Brian Who?By Caitlain Kelley
Who is the midfielder to watch on the Bayhawks?
Sure Peet Poillon leads the team in scoring and Kyle Dixon nails two-pointers like it’s his job (and it is), but Vetter quietly tallies goal after goal while his line mates are heavily covered.
Vetter has easily become the team’s unsung hero, the most underrated player and the second midfielder this season to leave everyone wondering, “Who is this guy?” (Pistol Peet was the first).
In high school, Vetter was a dream recruit on the field. With nearly 100 goals in his final two years at Annapolis High School, the former attack helped the Panthers to the Class 3A-2A state title in his final year. Unfortunately, Vetter’s on the field passion was lost in the classroom and the top lacrosse colleges’ interest waned.
Without many options for post-high school play, Vetter turned to Brighton Academy. Ninety minutes northwest of Portland, Vetter didn’t have much to do except study and lax.
“Brighton really changed me as a person,” said Vetter. “It was a reality check. [I went there] to grow up physically and mentally. I was a little wild in high school.”
After a solid post grad year hitting the books and net, Tony Seaman brought Vetter to Towson. Seaman’s only qualm with Vetter was the sharpshooter’s disinterest in sharing the ball. Having played lacrosse since third grade, sharing has always been a problem for Vetter.
“I started off as a defenseman but every time I got a ground ball or had a takeaway check I went to the goal so they gave me a short stick in fifth grade,” he said.
It didn’t take long for the Tiger to make his mark on the team, making an appearance in all 16 games his freshman year despite nursing injuries from fall ball. Injuries besieged Vetter’s collegiate career from beginning to end.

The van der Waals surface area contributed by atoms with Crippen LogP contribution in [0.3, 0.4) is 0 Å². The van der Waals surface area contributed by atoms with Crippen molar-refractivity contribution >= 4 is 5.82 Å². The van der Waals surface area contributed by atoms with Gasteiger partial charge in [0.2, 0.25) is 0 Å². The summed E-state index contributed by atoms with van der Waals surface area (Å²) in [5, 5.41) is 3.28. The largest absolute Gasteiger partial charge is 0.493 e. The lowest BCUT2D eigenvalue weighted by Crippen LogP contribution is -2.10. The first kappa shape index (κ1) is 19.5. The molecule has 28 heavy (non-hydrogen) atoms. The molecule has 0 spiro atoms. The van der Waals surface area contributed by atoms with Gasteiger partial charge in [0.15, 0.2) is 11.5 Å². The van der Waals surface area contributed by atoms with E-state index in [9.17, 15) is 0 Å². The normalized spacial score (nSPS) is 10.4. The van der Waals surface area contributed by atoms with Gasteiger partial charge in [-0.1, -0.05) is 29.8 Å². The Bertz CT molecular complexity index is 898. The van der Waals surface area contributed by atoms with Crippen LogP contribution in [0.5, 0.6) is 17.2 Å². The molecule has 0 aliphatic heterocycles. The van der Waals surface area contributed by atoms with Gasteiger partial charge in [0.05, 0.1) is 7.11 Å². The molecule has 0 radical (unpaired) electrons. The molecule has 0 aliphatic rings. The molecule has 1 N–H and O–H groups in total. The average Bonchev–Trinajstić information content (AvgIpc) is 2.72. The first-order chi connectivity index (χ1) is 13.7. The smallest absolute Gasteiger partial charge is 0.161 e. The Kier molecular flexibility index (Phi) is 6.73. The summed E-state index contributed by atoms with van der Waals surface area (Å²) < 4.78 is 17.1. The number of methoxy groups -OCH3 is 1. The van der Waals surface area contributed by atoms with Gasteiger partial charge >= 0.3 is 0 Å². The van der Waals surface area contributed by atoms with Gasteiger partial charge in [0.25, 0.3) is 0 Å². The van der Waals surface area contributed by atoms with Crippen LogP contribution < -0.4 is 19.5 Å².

“I tore the muscles in my lower back the last game of fall ball my freshman year, that still to this day plagues me. I broke/bruised two ribs fall of sophomore year, had ankle surgery my junior year and pelvic surgery senior year breaking three fingers along the way as well as pulled hamstrings and quads,” recalled Vetter. “You name it, I had it.”
The always recovering athlete never let his pain overcome his drive to win. After undergoing pelvic surgery in December before his senior season at Towson, it seemed as though Vetter might not recover in time to hit the field. Taking the season off wasn’t an option; it was his last chance at the NCAA title. Vetter describes his recovery as frustrating with seven days a week of physical therapy, medications and ice baths. When the season started, Vetter was on the field and played in every game his senior year.
After leaving Towson without a NCAA title, Vetter wasn’t ready to hang up his cleats.
“A subpar college career made me hungry to play again,” described Vetter of his decision to play Major League Lacrosse.
Making his professional debut in 2008, Vetter saw one game for the Barrage before moving to the Bayhawks roster. While he played in three games and posted four points last season, Vetter has only recently made a name for himself.
Scoring Chesapeake’s first goal of the 2010 season, Vetter quickly established himself in the league and on the Bayhawks as the number two goal scorer with 19, one two-pointer, in ten games. Even though Vetter missed last weekend’s assault on Chicago, he remains eighth in the league for goals scored.
Finally healthy, the Bayhawks’ star has found tremendous success in the league but it hasn’t been an easy road.
“I was never accused of being a gym rat or having a crazy work ethic in high school and college. I had a very injured and inconsistent career,” said Vetter. “So, I tried on the other hat and it has paid off tremendously.”
To say Vetter works hard is an understatement. The offensive midfielder puts an enormous amount of time and energy into his conditioning.
“I train five days a week at Peak Performance and Wellness in Annapolis with Ryan Morrissey. He’s got lacrosse, he’s got athleticism, he’s got all aspects of working out dialed in,” said Vetter. “I work with the Ravens and Orioles Nutritionist Sue James and go to physical therapy once a week for my back.”
For Vetter, all the work has paid off. With Poillon and Dixon by his side, he’s an extra midfielder with a rocket shot who is often overlooked by the opposing defense. Vetter’s accuracy and abilities to make shots will be key in Chesapeake’s upcoming playoff battle.
Winning the Steinfeld Cup would be the icing on top of a stellar season.
“I can’t wait to compete for the Championship,” added Vetter.
2010 Major League Lacrosse Championship Weekend presented by Warrior
August 21-22, Annapolis, MD
For information and tickets go to www.majorleaguelacrosse.com